South Carolina Can Now Carry Out Firing-Squad Executions


The South Carolina Department of Corrections said Friday that it can now carry out executions by firing squad in the state should death row inmates choose the method.

The department informed state Attorney General Alan Wilson on Friday that it had completed renovations on the death chamber at the Broad River Correctional Institution and had established protocols, making it able to conduct such executions, according to a news release.

There are currently no scheduled executions in South Carolina. Executions there had been paused until the state was able to accommodate the firing squad option.

In May 2021, South Carolina Gov. Henry McMaster, a Republican, signed a bill into law that made the electric chair the state’s primary means of execution but allowed inmates the option to instead choose firing squad or lethal injection if available. The change was made to South Carolina law as states around the country hit barriers executing those on death row due to problems administering lethal injections, the widely preferred method in the US. Difficulties finding the required drugs have essentially put executions in many states on hold.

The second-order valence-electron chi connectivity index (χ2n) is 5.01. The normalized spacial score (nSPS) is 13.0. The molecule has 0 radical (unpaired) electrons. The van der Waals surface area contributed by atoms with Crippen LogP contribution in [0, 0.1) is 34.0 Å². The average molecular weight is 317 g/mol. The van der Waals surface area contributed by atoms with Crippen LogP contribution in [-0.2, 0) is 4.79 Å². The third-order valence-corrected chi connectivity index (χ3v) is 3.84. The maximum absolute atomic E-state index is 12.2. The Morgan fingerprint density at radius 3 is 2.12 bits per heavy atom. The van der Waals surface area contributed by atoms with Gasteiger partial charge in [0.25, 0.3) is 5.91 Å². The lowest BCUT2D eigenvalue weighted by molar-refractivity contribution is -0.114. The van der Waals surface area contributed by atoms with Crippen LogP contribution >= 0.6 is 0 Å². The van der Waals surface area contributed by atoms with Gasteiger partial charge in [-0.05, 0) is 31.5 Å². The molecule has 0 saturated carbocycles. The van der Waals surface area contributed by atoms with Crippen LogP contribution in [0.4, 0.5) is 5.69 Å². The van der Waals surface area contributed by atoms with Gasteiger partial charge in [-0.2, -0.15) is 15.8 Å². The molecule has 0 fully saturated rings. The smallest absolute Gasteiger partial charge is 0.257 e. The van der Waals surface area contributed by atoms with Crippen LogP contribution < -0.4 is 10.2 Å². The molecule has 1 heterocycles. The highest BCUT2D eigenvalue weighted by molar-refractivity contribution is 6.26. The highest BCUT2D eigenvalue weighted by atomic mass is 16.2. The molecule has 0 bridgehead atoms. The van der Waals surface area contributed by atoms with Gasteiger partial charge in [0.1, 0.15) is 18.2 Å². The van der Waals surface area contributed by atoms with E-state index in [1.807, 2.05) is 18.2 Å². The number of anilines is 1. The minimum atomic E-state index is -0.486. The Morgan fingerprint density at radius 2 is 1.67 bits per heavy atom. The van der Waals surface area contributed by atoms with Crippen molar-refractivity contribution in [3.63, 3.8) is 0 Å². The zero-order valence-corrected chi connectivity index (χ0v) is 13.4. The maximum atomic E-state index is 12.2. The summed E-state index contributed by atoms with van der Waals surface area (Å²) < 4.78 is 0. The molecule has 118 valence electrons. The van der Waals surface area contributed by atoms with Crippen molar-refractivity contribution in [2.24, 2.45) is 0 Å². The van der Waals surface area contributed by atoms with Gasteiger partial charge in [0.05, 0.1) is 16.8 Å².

The department on Friday detailed the room setup and protocols for how a firing squad execution would be carried out, noting that an inmate would be strapped into a chair with a hood placed over the person’s head. A member of the execution team would place a small aim over the person’s heart, according to the release. The rifles used by the three-member firing squad will not be visible to witnesses, the department said.

Members of the firing squad must meet certain qualifications and are volunteer department employees, according to the release. The department spent about $53,600 to make the necessary changes to accommodate firing-squad executions.

There are 35 men on death row in South Carolina, and the state last executed an inmate by lethal injection in 2011, according to the Department of Corrections website.